Consider $SO(3)$ with its biinvariant metric and $R^n$ the euclidean space of dimension $n$. What is the minimal value of $n$ such that there exists an isometric embedding $f: SO(3) \to R^n$?

About embeddings, I don't know, but there is an isometric immersion of $\mathrm{SO}(3)$ with its biinvariant metric into $\mathbb{R}^7$. To see this, consider the natural representation $\rho_3:\mathrm{SO}(3)\to\mathrm{SO}\big({\mathcal{H}}_3\bigr)$, where $\mathcal{H}_3$ is the $7$dimensional space consisting of the harmonic cubic polynomials on $\mathrm{R}^3$. This is an irreducible representation, so up to multiples there is a unique inner product on $\mathcal{H}_3$ that is invariant under this $\mathrm{SO}(3)$ action. Endow $\mathcal{H}_3$ with this inner product. The stabilizer of the element $h = x_1x_2x_3\in\mathcal{H}_3$ is a 12element discrete subgroup $A$ (isomorphic to $A_4$). The metric induced on $\mathrm{SO}(3)$ by the immersion $\iota:\mathrm{SO}(3)\to \mathcal{H}_3$ defined by $\iota(a) = \rho_3(a)h$ is clearly leftinvariant and it is also invariant under right multiplication by elements of $A$. Since conjugation by elements of $A$ acts irreducibly on the Lie algebra of $\mathrm{SO}(3)$, it follows that this induced leftinvariant metric is fully right invariant and hence is a multiple of the biinvariant metric. Replacing $h$ by any nonzero multiple of $h$, we can scale the induced metric arbitrarily, so we can get any (positive) multiple of the biinvariant metric that we want. Note, however, that $\iota$ is an isometric embedding of $\mathrm{SO}(3)/A$, not $\mathrm{SO}(3)$ itself. It seems very likely to me that this isometric immersion can be isometrically perturbed to an isometric embedding, but I haven't tried to check that yet. Actually, I suspect that there is an isometric embedding into $\mathbb{R}^6$, but there is certainly not an equivariant one, and, if it does exist, it might be hard to find.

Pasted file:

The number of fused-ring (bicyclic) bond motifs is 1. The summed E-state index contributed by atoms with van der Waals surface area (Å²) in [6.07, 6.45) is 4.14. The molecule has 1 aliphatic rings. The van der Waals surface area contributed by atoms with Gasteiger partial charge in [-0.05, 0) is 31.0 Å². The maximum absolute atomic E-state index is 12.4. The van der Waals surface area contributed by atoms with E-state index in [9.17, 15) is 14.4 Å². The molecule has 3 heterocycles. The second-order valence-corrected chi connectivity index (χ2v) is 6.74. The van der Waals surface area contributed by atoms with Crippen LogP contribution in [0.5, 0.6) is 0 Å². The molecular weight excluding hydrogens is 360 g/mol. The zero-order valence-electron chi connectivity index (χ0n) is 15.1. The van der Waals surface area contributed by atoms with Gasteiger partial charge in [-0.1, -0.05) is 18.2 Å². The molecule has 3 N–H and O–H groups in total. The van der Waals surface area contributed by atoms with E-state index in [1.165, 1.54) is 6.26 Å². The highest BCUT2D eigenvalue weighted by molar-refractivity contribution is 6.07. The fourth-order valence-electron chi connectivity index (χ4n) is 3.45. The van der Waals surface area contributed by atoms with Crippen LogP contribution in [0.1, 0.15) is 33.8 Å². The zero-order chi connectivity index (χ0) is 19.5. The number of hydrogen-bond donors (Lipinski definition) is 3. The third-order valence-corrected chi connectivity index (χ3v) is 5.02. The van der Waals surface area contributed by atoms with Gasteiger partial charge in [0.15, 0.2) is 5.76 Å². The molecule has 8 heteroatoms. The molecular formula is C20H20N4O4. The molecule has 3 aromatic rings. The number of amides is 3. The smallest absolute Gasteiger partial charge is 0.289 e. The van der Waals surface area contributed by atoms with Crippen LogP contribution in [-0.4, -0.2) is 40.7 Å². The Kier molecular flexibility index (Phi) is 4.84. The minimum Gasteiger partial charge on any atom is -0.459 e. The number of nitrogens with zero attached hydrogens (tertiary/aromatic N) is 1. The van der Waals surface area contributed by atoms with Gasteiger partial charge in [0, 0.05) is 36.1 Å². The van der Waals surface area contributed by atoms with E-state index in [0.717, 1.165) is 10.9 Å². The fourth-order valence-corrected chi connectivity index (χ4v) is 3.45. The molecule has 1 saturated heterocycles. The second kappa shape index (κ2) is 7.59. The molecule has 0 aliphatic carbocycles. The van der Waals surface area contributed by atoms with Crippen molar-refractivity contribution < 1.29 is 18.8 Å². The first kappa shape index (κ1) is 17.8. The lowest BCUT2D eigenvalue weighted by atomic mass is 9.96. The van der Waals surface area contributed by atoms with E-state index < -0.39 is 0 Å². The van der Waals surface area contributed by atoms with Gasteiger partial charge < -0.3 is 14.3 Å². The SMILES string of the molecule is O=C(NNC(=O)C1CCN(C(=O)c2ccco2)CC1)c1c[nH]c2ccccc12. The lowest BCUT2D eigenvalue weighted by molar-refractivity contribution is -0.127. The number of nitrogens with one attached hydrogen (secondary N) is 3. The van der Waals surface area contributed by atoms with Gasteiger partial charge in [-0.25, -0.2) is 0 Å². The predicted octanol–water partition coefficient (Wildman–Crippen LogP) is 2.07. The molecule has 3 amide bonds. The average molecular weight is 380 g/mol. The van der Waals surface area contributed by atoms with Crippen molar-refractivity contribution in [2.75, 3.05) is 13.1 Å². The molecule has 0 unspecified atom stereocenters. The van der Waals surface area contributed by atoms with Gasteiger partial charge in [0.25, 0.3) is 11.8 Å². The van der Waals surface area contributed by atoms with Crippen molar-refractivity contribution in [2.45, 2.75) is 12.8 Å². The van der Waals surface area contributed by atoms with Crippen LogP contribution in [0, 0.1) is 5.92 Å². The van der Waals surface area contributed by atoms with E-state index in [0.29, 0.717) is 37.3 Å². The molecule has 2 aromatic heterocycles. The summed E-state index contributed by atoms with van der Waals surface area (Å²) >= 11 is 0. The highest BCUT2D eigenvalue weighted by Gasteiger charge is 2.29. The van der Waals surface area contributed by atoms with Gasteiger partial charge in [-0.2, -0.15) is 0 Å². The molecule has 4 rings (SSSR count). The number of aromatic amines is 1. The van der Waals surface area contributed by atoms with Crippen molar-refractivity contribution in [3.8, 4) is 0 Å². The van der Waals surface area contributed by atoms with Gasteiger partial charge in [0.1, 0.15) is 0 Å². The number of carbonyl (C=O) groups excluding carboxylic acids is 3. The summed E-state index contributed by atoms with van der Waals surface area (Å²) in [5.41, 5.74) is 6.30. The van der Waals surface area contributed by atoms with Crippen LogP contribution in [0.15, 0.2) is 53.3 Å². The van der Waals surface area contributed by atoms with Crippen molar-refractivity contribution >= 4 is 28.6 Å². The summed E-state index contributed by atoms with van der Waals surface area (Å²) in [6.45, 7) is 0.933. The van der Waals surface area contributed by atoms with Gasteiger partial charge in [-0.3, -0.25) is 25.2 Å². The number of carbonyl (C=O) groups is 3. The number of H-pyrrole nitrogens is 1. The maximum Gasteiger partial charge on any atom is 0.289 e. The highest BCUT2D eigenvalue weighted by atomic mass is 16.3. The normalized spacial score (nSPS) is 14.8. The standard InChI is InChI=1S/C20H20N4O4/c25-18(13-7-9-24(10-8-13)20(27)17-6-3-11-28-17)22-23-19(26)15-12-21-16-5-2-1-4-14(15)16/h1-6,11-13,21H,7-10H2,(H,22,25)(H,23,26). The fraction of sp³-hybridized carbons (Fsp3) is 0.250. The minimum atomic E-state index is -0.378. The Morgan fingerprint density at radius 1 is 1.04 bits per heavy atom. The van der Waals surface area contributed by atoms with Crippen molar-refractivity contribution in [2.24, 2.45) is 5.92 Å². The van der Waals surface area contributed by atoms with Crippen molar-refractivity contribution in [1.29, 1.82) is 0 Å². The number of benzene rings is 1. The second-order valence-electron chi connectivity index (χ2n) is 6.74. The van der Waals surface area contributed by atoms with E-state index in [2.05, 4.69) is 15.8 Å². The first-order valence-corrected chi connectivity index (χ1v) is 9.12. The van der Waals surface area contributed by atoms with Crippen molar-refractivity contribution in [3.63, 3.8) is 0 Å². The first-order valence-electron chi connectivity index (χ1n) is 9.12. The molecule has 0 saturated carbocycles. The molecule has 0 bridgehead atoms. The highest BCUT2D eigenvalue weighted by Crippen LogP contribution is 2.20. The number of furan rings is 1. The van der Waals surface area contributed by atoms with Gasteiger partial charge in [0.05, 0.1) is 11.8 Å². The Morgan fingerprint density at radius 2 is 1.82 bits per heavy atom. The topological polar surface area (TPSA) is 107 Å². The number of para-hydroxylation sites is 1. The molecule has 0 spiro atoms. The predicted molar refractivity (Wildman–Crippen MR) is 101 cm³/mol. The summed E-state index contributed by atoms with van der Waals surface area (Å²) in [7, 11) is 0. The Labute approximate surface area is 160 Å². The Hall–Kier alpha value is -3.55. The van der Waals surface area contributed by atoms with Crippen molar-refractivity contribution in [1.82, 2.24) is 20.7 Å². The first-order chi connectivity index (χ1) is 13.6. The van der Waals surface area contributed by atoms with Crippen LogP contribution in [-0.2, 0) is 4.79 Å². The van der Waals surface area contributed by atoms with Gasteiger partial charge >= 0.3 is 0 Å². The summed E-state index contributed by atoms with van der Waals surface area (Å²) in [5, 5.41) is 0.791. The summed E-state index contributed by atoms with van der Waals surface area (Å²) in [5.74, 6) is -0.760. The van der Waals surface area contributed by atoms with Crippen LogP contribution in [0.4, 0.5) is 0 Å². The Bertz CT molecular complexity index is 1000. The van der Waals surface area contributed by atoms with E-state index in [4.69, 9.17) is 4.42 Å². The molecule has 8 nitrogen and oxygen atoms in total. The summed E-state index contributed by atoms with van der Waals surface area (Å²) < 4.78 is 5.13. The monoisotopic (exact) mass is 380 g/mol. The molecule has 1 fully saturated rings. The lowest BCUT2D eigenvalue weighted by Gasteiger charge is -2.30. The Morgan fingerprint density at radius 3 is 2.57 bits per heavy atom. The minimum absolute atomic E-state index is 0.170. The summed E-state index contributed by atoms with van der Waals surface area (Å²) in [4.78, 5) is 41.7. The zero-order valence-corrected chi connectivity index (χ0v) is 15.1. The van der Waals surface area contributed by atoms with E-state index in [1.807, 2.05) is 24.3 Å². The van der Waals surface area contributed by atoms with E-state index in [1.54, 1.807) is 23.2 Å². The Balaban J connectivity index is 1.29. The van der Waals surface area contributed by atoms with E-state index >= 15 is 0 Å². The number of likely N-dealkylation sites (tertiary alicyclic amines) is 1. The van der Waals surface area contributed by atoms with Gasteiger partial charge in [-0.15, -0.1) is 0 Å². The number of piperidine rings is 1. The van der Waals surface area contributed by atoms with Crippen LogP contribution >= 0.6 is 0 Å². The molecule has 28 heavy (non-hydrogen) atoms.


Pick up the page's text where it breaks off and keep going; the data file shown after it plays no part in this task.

the nine matrix elements of $SO(3)$ represent a vector in $R^9$, see Isometric Embedding for Homogeneous Compact 3Manifolds (1996). 


Apparently, Hopf proved in [H] that the projective space $\mathbb{R}P^3$ embedds into $\mathbb{R}^5$ and Hantzsche [Ha] proved that it cannot be embedded into $\mathbb{R}^4$. Since this projective space is isomorphic to $\mathrm{SO}(3)$ as was noted by Paul Siegel, this at least gives a lower bound. Let me just add that $\mathrm{Spin}(3)$ is (isomorphic to) the unit sphere in quaternions and hence this double cover of $\mathrm{SO}(3)$ is embeddable into $\mathbb{R}^4$. [H] H.Hopf, "Systeme symmetrischer Bilinearformen und euklidische Modelle der projektiven Raume", Vierteljschr Naturforsch Gesellschaft Zurich 85 (1940) 165177. [Ha] W.Hantzsche, "Einlagerung von Mannigfaltigkeiten in euklidische Raume", Math Zeit 43 (1938) 3858. 


This paper (I. Oszvath and B. Schuking, 1996) seems to construct the embedding into $\mathbb{R}^9$ and seem to be claiming that there is not one int $\mathbb{R}^6,$ or any lowerthan9 dimensional space. 


SO(3), a 3dimensional rotation is determined by a choice of axis, an element of $\mathbf{RP}^2$, and the amount of rotation, a number in $[0,2\pi)$. So should it not be possible with a number 1 more than that of projective plane?